NORTH TEXAS (CBSDFW.COM) – North Texans head to the polls on Saturday to vote in municipal elections.
It seems you can’t drive through many North Texas neighborhoods with out passing sign after sign. But it seems most voters don’t care enough to go the polls – turnout in municipal elections are traditionally low.
City council seats are up for grabs this year in Dallas. Voters in Arlington, Fort Worth, Keller and Plano will be picking their next mayor. Selections for school board trustees and bond issues are also on the ballot.
In May of 2015, during the last joint municipal election, there were less than 78,000 ballots cast or about a 6.76 percent voter turnout. So far this year Dallas County Election officials are reporting early voting totals at just over 52,000.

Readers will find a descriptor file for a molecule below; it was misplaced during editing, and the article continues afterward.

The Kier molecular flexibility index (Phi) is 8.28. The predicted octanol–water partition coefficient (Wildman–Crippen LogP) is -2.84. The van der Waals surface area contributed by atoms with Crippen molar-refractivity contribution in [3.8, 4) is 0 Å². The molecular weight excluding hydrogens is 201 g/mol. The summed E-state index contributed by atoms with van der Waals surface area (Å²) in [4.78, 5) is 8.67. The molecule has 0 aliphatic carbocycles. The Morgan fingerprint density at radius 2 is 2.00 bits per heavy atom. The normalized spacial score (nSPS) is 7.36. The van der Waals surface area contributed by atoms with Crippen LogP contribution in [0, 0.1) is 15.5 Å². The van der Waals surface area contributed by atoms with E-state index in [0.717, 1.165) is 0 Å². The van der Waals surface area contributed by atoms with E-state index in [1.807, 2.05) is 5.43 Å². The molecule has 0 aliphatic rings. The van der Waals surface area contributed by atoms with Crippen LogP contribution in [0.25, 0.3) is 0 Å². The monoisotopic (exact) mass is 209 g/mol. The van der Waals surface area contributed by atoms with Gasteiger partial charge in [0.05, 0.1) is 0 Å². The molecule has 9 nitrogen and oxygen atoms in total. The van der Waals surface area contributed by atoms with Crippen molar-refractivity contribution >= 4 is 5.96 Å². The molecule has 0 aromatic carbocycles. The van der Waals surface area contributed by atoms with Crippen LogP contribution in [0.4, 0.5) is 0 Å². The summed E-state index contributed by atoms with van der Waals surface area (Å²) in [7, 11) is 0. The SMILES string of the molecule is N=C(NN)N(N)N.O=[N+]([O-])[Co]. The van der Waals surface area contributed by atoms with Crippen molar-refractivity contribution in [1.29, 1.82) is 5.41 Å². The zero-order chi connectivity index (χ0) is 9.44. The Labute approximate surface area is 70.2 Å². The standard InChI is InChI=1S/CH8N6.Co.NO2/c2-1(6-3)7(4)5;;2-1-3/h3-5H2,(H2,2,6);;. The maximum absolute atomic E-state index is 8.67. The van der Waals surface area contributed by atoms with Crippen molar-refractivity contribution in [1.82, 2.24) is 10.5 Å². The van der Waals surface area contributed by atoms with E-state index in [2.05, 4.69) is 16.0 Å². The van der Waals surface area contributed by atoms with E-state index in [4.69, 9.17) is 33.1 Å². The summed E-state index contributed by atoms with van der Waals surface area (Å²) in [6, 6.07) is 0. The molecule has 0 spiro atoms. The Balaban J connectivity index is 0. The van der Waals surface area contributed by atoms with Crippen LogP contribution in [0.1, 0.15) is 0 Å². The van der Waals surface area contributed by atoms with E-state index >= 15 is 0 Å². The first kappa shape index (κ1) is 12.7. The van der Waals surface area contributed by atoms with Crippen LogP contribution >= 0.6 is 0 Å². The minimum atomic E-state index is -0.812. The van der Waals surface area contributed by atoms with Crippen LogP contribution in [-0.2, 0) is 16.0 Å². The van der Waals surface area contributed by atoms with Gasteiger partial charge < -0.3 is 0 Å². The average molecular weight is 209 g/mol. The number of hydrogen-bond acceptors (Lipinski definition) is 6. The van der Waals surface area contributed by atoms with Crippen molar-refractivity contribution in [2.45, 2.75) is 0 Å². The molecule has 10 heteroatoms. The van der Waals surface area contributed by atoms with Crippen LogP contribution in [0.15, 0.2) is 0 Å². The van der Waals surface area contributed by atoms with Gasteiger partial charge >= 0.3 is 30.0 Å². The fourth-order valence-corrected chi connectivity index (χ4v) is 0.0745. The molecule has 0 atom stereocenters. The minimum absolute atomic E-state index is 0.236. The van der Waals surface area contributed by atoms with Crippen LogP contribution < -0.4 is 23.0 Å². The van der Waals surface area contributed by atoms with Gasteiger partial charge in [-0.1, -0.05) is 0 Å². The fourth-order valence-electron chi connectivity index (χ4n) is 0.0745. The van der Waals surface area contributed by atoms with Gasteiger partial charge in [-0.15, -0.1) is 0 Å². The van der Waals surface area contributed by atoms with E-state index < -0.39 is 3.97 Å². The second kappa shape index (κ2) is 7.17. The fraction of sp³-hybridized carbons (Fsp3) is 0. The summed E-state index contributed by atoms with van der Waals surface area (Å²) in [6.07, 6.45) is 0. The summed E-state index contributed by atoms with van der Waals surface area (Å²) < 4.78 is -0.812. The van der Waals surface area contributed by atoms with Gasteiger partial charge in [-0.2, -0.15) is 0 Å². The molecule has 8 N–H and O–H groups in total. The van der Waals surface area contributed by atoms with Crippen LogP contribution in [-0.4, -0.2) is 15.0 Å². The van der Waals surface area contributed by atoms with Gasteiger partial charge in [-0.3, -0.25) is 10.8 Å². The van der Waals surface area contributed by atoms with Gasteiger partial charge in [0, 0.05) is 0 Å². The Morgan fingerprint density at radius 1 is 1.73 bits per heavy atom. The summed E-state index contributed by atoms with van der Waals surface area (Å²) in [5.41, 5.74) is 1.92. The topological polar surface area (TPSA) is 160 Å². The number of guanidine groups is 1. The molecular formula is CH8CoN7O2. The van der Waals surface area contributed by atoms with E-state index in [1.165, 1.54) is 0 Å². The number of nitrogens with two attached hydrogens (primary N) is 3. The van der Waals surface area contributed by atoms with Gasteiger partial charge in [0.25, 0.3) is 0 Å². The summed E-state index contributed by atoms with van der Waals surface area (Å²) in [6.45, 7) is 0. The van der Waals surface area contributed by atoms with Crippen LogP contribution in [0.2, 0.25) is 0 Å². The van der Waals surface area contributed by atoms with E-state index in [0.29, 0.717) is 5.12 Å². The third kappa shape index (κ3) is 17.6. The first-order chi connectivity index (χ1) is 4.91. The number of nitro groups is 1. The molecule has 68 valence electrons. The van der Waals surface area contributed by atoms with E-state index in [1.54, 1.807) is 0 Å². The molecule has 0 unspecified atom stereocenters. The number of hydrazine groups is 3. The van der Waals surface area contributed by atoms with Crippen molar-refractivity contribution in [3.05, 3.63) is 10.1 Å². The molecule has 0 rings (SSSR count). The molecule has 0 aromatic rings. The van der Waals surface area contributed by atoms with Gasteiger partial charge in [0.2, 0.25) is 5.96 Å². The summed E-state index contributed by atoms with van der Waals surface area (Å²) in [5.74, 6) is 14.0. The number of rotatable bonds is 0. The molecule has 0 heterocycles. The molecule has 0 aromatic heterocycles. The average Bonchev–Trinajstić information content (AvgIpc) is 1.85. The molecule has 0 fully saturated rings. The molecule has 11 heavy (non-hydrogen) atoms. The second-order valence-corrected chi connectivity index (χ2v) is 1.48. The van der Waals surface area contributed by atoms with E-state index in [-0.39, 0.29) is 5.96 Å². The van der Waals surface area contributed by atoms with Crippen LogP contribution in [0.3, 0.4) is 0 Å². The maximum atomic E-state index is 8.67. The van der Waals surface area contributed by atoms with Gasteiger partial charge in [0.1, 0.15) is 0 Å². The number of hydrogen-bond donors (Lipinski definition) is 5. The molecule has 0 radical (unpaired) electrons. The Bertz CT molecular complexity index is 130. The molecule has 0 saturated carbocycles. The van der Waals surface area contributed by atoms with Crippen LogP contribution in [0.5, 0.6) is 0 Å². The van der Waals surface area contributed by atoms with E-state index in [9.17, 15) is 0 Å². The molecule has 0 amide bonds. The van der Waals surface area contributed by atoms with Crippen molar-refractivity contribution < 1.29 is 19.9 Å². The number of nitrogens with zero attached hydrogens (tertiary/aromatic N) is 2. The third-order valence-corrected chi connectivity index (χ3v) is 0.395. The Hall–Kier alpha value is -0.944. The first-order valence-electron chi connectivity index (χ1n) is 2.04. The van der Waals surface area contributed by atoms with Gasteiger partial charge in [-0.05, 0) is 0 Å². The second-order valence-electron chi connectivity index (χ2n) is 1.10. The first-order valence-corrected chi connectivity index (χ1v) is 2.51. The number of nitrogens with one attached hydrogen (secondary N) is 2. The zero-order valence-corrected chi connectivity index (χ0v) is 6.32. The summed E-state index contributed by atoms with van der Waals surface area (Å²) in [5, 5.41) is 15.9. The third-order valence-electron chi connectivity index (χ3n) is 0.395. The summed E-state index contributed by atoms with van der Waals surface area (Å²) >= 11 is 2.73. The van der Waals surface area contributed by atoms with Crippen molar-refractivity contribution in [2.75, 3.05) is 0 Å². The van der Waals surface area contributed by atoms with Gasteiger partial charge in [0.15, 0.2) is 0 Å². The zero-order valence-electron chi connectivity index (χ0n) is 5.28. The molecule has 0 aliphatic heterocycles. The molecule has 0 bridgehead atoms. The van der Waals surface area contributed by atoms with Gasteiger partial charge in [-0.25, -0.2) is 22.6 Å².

Local elections don’t see the kind of turnout that comes with for presidential or even statewide elections. University of Texas at Arlington political scientist Allan Saxe said getting a nine or 10-percent voter turnout is considered good. “Local elections usual capture a small cadre of people interested in a particular issue or a candidate. Once in a while there’s a very competitive election, a mayor’s race or something like that, and even that only brings out at the top maybe 20 – 25 percent at the most.”
Saxe explained that there are a lot of reasons people choose to sit out local elections, but it isn’t because municipalities aren’t making an effort. “We’ve done everything possible to try and get more people to vote and to participate,” he said. “We have early voting, it’s easier to register now and we have early voting at various polling places around the county and if people don’t vote that is their business.”
Early voting ended on Tuesday. The will be open on Saturday from 7 a.m. to 7 p.m.